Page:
You will be leaving us … and going to safety on the couches.
You are a mean, mean man, Ryan. But he isn’t finished yet, as he tells us that the person leaving the show tonight is … Pia. Cue expressions of disbelief from the judges and a chorus of boos from the audience. Even Stefano looks shocked. (Now if only he could actually convey some emotion with his singing.) Haley looks fairly nonplussed.
J-Lo, fighting back tears, says:
I have no idea what just happened here. I’m shocked, I’m angry, I don’t even know what to say.
Maybe if you hadn’t spent so much time hitching your wagon to the Stefano train, Jennifer?
I don’t know, America. A mistake is one thing, but lack of passion is unforgivable. They’re wrong. I don’t know what happened with this.
This has to be the most shocking early exit since Jennifer Hudson departed in seventh place in season three. In fact, it’s even more surprising, as Hudson had already been in the bottom three twice and was not considered among the big favourites that year. WhatNotToSing‘s survey of online opinions – usually an extremely accurate reflection of the public vote – had Pia as the highest-rated performance of the week by a considerable distance, with Stefano and Jacob the clear bottom two.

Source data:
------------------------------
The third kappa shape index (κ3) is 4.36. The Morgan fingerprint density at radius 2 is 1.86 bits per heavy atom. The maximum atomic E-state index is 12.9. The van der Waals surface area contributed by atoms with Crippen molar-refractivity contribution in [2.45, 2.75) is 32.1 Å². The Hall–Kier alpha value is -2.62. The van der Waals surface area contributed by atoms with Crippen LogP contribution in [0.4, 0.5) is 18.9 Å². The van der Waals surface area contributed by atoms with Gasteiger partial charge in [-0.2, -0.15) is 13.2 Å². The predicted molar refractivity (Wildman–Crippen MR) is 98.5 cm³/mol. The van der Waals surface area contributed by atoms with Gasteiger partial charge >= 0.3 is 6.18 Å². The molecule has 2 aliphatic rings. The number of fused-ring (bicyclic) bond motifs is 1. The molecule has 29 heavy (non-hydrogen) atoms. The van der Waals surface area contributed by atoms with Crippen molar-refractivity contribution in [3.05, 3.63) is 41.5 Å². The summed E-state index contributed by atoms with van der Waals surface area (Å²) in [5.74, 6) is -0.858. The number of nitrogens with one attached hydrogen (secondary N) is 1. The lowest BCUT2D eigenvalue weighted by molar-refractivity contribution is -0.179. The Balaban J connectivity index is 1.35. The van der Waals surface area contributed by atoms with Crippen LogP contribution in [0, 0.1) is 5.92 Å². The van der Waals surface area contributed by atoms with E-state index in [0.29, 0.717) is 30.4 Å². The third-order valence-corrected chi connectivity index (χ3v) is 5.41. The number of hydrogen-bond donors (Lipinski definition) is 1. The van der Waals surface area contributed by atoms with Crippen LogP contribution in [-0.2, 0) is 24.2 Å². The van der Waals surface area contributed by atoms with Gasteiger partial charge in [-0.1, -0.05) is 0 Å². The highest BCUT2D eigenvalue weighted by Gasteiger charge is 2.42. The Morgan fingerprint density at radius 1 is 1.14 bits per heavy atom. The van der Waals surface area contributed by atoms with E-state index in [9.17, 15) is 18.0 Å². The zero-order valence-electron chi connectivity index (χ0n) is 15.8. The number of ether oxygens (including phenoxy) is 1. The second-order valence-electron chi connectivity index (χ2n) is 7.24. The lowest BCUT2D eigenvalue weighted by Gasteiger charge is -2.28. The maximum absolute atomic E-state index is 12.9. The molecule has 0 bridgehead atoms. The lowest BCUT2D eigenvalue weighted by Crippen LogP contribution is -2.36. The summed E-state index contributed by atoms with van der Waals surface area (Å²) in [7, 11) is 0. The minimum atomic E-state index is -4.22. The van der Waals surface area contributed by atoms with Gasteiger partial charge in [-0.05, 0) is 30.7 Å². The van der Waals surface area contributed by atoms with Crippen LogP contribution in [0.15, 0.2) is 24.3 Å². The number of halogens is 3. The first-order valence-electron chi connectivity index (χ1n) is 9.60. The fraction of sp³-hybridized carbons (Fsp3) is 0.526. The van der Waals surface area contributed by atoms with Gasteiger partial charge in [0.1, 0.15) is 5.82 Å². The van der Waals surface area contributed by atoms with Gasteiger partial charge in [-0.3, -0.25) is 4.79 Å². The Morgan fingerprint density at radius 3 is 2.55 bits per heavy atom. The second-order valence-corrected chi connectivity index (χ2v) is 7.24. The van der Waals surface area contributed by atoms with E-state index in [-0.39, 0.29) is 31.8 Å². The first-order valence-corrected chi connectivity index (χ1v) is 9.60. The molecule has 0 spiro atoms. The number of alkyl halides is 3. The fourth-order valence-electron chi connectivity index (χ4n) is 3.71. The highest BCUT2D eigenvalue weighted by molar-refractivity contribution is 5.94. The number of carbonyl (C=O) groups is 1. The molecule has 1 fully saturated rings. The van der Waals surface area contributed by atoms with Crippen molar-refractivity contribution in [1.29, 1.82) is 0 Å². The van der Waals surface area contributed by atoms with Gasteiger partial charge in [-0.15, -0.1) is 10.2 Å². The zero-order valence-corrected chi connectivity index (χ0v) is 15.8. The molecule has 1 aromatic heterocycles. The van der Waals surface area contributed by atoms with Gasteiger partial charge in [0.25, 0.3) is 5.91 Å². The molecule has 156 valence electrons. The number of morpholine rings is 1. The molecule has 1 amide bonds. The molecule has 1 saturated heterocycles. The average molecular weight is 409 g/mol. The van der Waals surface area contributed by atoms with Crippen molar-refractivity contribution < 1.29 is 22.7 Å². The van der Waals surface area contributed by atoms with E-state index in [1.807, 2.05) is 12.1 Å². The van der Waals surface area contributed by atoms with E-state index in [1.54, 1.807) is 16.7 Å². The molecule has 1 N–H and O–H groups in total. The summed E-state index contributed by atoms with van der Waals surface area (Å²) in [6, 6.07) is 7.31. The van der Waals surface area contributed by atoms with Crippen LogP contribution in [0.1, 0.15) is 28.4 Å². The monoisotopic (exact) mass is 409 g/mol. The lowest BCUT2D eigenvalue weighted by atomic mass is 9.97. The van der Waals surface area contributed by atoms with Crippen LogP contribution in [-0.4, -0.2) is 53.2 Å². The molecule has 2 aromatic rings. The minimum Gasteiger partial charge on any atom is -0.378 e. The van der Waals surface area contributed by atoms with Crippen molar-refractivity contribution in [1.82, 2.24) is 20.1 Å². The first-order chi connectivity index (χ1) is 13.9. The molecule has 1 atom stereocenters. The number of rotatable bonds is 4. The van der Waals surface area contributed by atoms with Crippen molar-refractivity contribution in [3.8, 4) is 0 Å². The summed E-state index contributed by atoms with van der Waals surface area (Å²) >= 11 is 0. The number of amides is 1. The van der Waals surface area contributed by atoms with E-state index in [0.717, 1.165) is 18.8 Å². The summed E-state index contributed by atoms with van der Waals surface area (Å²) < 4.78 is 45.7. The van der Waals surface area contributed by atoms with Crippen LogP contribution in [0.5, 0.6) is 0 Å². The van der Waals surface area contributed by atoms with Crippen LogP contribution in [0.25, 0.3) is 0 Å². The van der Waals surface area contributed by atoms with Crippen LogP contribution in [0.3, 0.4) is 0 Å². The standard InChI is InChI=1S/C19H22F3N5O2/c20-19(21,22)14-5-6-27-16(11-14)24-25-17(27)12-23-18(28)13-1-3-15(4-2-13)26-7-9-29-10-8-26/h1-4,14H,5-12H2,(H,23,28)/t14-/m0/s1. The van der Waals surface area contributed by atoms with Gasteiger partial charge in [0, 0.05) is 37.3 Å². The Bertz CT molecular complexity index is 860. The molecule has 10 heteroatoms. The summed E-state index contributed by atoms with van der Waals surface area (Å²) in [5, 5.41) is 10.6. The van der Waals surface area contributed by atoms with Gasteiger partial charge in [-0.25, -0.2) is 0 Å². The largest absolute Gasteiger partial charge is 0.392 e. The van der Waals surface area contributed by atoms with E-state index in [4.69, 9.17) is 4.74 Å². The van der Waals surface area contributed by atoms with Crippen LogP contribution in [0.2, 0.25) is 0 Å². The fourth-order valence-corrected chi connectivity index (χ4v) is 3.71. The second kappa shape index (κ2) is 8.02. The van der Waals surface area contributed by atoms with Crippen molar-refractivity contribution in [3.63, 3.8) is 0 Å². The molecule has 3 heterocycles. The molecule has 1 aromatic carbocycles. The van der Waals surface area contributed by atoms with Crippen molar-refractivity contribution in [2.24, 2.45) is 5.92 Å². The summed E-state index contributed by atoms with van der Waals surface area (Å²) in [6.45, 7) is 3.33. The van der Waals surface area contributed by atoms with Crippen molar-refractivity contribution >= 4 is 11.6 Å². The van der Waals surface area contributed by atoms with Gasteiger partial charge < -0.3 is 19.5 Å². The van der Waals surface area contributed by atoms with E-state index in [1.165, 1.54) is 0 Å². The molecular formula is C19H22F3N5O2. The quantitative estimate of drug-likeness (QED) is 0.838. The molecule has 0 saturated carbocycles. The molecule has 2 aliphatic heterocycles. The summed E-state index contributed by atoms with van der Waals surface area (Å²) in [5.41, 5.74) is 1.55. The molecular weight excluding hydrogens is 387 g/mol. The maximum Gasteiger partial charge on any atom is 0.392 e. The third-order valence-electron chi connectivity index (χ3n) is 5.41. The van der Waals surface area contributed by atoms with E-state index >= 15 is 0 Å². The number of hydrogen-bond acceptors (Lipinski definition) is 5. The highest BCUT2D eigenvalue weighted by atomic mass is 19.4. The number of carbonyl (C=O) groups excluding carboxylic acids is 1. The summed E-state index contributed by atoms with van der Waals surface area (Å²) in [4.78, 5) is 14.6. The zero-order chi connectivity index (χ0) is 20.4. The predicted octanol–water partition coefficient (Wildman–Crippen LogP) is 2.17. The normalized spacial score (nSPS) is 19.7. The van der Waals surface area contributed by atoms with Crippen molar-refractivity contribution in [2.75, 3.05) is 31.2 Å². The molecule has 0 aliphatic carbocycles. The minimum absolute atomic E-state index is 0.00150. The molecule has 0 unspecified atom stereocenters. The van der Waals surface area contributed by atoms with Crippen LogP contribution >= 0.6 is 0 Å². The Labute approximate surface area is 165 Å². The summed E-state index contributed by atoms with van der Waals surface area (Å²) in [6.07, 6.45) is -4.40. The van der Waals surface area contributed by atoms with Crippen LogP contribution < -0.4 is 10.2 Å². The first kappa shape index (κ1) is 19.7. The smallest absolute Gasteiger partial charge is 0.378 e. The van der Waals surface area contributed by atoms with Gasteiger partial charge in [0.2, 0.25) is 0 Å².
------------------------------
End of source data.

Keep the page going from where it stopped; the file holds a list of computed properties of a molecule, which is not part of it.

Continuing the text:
So what went wrong?
Pia had been consistently up at the top of the rankings throughout the finals series, and it would appear that a significant number of her fans either did not vote or phoned in on behalf of their second-favourite contestant instead. Meanwhile Paul, the surviving member of last week’s bottom three, is likely to have picked up a lot of floating votes after a great performance this week, as well as receiving a boost from his fans mobilising themselves to register their votes to prevent a repeat of last week.